One point that I really appreciate about this series is that it avoids several clichés. Normally when an alien pops down for a visits there always has to be some over-eager military guy with his finger always an inch from the button to blow everything to pieces. You just know that it’ll get to point were the humans and aliens can come to an understanding, then Mr. military hits the button and everything is ruined, I am so bored with seeing that plot. Luckily Kado goes nowhere near it. Sure, there are people concerned about the alien, but nobody does anything stupid. Everyone is very calm and rational and approaches the situation with the caution and seriousness it deserves. It may be a bit naïve of me to think, or maybe I’ve just seen too many alien invasion movies, but I hope that if we ever do meet alien life, we react in a similar way to the people in this series.
Speaking of zaShunina, I do like his design. Yes he’s a humanoid, but that makes sense considering he’s trying to win over the humans, but he still acts like an alien. I love the way his arms just float around completely disconnected from the rest of him. It’s freaky, but a cool idea. I also like how he slowly becomes more human across the series and his clearly unrequited feelings for Shindo were kind of touching in the end. (Spoiler!) I was disappointed by the ending of the series where he basically devolves into clichéd villain of the piece that I was hoping we were going to avoid. At least they gave him a decent explanation for what he’s doing and he never quite reached the mad cackling stage. It’s just less than I wanted. Also the way they finally defeat him comes right the hell out of nowhere, though it is funny to see zaShunina get kicked around so much.
Lastly this series shines in two other areas, the soundtrack is gorgeous, ethereal and beautiful on so many levels, I could listen to it for hours. The visuals are also stunning, there are some jaw-dropping images in this series, from the birth of the universe itself to zaShunina walking among a field of lifeless copies of Shindo. There are so many scenes that are just, wow. Also the 2D and 3D animation blends together really well, neither one is all that jarring, though it is handled a little oddly. I get why the did it. Sometimes they need the 2D so that the characters can emote better, the 3D is actually pretty good at moving and emoting, but the 2D is just a step above. On the other hand the 3D is needed for some of those outrageous scenes that it would either be really difficult or just too time-consuming to draw. What I don’t understand is that sometimes the characters are 2D animation and sometimes they’re 3D animation. Both work and look really great, but why keep switching? Especially when you’re doing it multiple times in an episodes. It’s not too jarring, but I can’t work it out. Unless the show is trying to make some distinction between when humans are being real and when they’re being drawn in by the stuff zaShunina brought, I don’t know, I’d have to watch the series again to figure it out.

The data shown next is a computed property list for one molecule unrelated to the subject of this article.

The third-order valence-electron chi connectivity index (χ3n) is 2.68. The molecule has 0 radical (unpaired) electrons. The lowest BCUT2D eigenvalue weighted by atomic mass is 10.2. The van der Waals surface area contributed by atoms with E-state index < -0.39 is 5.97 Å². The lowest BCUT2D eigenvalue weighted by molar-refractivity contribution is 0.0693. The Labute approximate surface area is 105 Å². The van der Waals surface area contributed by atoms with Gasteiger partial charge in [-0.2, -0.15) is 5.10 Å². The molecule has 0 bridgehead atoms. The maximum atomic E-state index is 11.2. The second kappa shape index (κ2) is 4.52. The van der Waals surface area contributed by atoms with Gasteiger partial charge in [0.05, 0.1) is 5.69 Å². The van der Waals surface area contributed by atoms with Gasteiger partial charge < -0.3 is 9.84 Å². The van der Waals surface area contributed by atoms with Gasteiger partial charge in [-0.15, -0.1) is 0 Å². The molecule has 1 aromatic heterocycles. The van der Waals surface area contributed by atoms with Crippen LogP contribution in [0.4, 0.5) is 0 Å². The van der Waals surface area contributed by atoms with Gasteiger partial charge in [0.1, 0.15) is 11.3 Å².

Kado: The Right Answer is a slow burn, a really slow burn, more content to sit down and talk about its ideas and philosophise a bit. There’s no big action or idiot character to mess thing up, every character feels realistic (except maybe the child prodigy, she’s definitely an anime character) and has reasons for what they do. If any of that is your kind of thing, then you should enjoy this series, the visual and soundtrack alone are worth the price of admission. The ending is a bit of a let down with the plot leaning a bit too much on standard tropes and a plot twist that comes out of nowhere, but the ride to get there is fun. Kado may not be the right answer, but it’s a fun one.
Chris Joynson, aka the Infallible Fish, is a writer, blogger and lover of animation living in Sheffield. The blog updates every Friday.